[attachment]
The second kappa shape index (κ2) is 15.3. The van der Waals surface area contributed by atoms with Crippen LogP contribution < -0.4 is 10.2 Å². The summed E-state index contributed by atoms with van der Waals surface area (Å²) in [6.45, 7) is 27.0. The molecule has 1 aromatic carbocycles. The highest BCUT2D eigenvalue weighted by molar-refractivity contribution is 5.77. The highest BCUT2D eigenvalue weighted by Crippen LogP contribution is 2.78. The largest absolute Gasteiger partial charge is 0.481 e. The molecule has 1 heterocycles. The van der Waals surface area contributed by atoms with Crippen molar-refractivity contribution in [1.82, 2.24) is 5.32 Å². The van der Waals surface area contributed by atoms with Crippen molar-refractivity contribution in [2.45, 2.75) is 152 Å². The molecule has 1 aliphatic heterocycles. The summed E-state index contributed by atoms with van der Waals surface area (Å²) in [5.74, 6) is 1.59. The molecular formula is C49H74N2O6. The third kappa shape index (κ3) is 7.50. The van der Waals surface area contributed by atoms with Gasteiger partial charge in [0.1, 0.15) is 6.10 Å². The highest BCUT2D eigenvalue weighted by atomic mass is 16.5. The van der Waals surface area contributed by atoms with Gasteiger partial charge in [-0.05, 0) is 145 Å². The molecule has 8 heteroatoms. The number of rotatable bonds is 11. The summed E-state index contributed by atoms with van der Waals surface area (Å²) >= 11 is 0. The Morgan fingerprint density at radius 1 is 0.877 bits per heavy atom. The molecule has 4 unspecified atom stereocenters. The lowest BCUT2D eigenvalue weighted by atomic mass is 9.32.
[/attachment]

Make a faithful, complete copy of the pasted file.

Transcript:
The second kappa shape index (κ2) is 15.3. The van der Waals surface area contributed by atoms with Crippen LogP contribution < -0.4 is 10.2 Å². The summed E-state index contributed by atoms with van der Waals surface area (Å²) in [6.45, 7) is 27.0. The molecule has 1 aromatic carbocycles. The highest BCUT2D eigenvalue weighted by molar-refractivity contribution is 5.77. The highest BCUT2D eigenvalue weighted by Crippen LogP contribution is 2.78. The largest absolute Gasteiger partial charge is 0.481 e. The molecule has 1 heterocycles. The van der Waals surface area contributed by atoms with Crippen molar-refractivity contribution in [1.82, 2.24) is 5.32 Å². The van der Waals surface area contributed by atoms with Crippen molar-refractivity contribution in [2.45, 2.75) is 152 Å². The molecule has 1 aliphatic heterocycles. The summed E-state index contributed by atoms with van der Waals surface area (Å²) in [5.74, 6) is 1.59. The molecular formula is C49H74N2O6. The third kappa shape index (κ3) is 7.50. The van der Waals surface area contributed by atoms with Gasteiger partial charge in [0.1, 0.15) is 6.10 Å². The highest BCUT2D eigenvalue weighted by atomic mass is 16.5. The van der Waals surface area contributed by atoms with Gasteiger partial charge in [-0.05, 0) is 145 Å². The molecule has 8 heteroatoms. The number of rotatable bonds is 11. The summed E-state index contributed by atoms with van der Waals surface area (Å²) >= 11 is 0. The Morgan fingerprint density at radius 1 is 0.877 bits per heavy atom. The molecule has 4 unspecified atom stereocenters. The lowest BCUT2D eigenvalue weighted by atomic mass is 9.32.